The first Masters tournament of the ATP Tour this season starts in Miami on Wednesday and with Djokovic, Nadal and Federer all absent, there's a fascinating dynamic here, says Dan Weston...
"I'm expecting an extremely open tournament with a number of players capable of a strong run here, and - whisper it quietly - it's refreshing to see such a competitive field without any of the traditional elite players here."
Medium-slow conditions likely in Miami
We have an 11-day tournament in prospect in Miami with the Miami Masters getting underway at 1500 UK time on Wednesday. As mentioned in the intro, all of the traditional elite players are not in the field; the first time I can remember where they are all not competing in the same tournament at this level.
Considering this, it's pretty unsurprising that Daniil Medvedev 3.7011/4 is the tournament favourite, and even if the elite trio were all present in the field, the Russian would still be at the forefront of the outright market.
After his defeat to Djokovic in the final of the Australian Open, he has lifted the trophy indoors in Marseille although it should be noted that he was a biggest price of 1.402/5 in the four matches in which he won.
Medvedev does tend to do his best work in quicker conditions, but he's unlikely to find that here in Miami. Traditionally, conditions in Florida have been medium-slow for hard courts, with below-average service points won and aces per game counts compared to the ATP hard court mean over recent years.
Some big-servers have done well here though - Andy Roddick winning in 2010, John Isner in 2018 and Roger Federer in 2017 and 2019 - but the tournament has been dominated by Novak Djokovic over the last decade, with the world number one being triumphant on five occasions. 13 of the last 20 finalists came from the traditional elite four.
Next tier of players with similar hard court data
This is obviously not going to be the case this year, given their absences, so it's worth spending some time looking at the next tier of players who could step up in the coming week or so and reach the latter stages.
Interestingly, there's not a lot to choose between a number of the next group of players in the outright market. If we look at hard court data since the tour resumed, there is just 2% difference in the combined service/return points won percentage between six players - Stefanos Tsitsipas 11.521/2, Milos Raonic 25.024/1 (pictured), Alexander Zverev 7.87/1, Andrey Rublev 5.79/2, Aslan Karatsev 15.5 and Denis Shapovalov 26.025/1.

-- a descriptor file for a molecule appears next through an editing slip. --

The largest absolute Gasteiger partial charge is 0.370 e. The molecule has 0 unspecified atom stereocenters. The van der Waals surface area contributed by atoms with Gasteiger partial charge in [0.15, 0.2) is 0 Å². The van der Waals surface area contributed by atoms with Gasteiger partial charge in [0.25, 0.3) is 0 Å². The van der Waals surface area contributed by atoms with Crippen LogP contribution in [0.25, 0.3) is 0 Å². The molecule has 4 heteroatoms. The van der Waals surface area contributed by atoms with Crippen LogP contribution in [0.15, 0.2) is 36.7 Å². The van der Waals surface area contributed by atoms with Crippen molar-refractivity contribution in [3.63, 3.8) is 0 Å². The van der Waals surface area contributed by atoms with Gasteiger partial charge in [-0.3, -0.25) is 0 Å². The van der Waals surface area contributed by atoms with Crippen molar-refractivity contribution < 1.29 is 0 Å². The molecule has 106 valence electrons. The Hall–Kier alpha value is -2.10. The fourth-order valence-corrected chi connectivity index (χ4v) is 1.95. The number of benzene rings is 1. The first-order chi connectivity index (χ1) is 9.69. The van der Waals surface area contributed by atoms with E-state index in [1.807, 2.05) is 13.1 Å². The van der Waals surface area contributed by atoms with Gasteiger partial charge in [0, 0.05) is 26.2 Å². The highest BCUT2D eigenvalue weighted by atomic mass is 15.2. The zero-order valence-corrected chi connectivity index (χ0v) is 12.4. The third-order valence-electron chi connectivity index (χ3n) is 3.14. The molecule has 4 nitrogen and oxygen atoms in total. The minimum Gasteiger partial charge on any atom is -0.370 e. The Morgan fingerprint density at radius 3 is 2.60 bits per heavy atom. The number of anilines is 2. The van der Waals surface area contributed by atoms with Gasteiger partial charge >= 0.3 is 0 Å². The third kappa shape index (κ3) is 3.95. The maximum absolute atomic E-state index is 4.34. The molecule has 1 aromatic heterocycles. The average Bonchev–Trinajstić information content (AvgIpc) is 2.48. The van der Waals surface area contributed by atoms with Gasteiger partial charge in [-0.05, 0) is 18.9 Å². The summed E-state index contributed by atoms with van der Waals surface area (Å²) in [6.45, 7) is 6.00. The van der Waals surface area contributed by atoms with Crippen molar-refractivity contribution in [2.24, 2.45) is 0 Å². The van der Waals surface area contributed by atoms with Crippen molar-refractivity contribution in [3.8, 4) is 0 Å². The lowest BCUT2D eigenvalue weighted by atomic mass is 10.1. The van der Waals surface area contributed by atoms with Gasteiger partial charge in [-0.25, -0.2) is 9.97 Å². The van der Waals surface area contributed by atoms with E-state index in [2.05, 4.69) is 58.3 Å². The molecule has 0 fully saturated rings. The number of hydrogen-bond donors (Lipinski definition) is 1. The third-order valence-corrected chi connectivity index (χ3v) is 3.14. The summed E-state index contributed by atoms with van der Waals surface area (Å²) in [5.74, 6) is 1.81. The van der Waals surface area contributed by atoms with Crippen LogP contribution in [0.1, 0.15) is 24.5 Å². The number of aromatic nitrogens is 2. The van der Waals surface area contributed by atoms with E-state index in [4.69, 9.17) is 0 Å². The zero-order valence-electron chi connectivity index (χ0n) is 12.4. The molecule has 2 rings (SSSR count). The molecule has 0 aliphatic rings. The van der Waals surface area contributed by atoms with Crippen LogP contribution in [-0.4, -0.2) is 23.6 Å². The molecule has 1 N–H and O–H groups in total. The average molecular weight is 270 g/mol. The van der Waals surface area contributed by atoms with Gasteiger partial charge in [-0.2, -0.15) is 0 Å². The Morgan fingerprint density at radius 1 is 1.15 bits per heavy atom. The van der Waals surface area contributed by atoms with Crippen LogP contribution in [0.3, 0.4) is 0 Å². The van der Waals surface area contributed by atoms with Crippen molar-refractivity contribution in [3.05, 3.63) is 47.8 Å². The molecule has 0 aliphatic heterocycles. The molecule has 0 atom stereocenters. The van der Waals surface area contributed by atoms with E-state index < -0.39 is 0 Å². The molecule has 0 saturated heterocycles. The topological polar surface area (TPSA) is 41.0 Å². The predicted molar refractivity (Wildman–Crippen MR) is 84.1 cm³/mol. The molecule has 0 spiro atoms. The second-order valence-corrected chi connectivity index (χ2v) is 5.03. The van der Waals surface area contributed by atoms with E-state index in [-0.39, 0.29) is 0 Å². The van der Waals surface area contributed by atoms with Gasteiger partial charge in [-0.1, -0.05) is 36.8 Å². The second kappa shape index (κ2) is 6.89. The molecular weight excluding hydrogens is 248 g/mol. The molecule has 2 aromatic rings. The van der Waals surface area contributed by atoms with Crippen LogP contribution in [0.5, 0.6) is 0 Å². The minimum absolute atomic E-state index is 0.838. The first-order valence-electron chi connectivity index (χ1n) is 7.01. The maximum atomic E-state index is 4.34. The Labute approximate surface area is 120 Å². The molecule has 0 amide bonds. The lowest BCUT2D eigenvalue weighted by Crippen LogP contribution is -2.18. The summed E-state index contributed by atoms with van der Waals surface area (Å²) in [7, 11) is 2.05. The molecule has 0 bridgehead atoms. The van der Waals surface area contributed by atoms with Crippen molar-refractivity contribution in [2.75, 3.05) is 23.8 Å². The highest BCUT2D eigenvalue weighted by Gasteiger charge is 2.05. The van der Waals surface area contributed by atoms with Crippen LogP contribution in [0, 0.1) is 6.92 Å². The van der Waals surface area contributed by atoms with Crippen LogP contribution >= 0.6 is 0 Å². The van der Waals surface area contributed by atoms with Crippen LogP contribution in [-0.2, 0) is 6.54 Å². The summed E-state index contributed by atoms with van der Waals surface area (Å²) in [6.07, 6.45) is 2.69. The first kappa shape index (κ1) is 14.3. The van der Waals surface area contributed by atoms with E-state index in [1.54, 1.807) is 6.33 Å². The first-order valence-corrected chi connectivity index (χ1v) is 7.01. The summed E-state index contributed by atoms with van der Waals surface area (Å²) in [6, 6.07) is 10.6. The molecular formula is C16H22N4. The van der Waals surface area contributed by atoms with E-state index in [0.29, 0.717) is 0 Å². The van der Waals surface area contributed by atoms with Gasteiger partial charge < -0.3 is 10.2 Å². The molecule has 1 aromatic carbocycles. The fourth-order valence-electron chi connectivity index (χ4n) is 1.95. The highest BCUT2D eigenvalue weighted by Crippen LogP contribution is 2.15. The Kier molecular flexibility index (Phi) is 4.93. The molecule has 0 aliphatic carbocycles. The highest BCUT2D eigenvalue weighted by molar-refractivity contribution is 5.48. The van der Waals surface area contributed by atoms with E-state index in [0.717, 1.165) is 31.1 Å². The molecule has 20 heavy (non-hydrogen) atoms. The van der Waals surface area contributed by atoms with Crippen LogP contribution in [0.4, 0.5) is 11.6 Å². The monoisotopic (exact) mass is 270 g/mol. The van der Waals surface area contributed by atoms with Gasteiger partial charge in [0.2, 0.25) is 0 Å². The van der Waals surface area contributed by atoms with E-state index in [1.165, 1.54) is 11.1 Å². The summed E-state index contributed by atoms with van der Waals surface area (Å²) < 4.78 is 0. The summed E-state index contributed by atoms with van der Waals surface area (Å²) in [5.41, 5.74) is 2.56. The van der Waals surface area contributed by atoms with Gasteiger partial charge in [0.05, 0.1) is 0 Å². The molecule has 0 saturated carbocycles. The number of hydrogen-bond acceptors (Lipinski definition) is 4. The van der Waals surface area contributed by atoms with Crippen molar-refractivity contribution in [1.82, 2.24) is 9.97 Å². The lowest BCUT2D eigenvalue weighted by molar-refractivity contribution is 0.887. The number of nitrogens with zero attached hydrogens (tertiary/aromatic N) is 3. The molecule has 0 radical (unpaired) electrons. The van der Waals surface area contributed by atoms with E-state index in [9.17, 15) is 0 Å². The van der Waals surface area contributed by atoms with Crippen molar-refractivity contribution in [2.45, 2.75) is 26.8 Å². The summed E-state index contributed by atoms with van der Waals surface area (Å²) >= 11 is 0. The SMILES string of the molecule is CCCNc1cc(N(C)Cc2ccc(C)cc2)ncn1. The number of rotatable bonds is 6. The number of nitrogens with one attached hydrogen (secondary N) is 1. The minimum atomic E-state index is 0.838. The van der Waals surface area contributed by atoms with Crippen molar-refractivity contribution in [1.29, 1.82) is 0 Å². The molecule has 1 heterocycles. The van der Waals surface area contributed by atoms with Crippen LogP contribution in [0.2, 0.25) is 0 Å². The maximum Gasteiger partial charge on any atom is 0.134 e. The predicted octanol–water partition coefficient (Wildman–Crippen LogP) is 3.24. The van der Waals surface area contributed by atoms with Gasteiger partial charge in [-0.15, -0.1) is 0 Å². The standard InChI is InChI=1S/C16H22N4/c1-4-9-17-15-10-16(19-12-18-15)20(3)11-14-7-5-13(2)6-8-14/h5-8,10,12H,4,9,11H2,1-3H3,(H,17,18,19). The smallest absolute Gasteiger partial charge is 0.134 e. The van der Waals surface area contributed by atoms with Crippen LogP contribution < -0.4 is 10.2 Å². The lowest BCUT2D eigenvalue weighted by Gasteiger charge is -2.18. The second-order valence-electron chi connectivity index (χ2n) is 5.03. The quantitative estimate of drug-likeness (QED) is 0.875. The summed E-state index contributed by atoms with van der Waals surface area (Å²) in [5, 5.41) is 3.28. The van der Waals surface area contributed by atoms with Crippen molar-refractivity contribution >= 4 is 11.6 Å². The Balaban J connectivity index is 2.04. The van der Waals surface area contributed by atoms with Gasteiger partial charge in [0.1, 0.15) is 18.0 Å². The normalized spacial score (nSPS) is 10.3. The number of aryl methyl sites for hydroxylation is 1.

With this rather level playing field in mind, it seems logical to look at the draw in order to try and ascertain if any of this group represents any pre-tournament value. Zverev is the only player of these six in Medvedev's top half of the draw, and the German still has a tricky segment with the likes of Jannik Sinner and Karen Khachanov potential opponents before the latter stages.
Karatsev, Rublev, Shapovalov, Raonic and Tsitsipas are all in what looks like a rather stacked bottom half of the draw, which also includes other players at bigger prices who could be threats - such as Kei Nishikori, Alex De Minaur, Ugo Humbert, Hubert Hurkacz and Diego Schwartzman.
Medvedev the man to beat
Numbers-wise, Medvevev looks the justified favourite given his elite-level 112% combined service/return points won on hard courts since the tour resumed - a level above anyone in the field. The medium-slow conditions won't necessarily help him, but he is definitely the man to beat here.
I'm expecting an extremely open tournament with a number of players capable of a strong run here, and - whisper it quietly - it's refreshing to see such a competitive field without any of the traditional elite players here.
While the biggest names always attract attention, it wouldn't surprise me if a number of casual observers realise that having a tournament without an overwhelming favourite is actually much more interesting...
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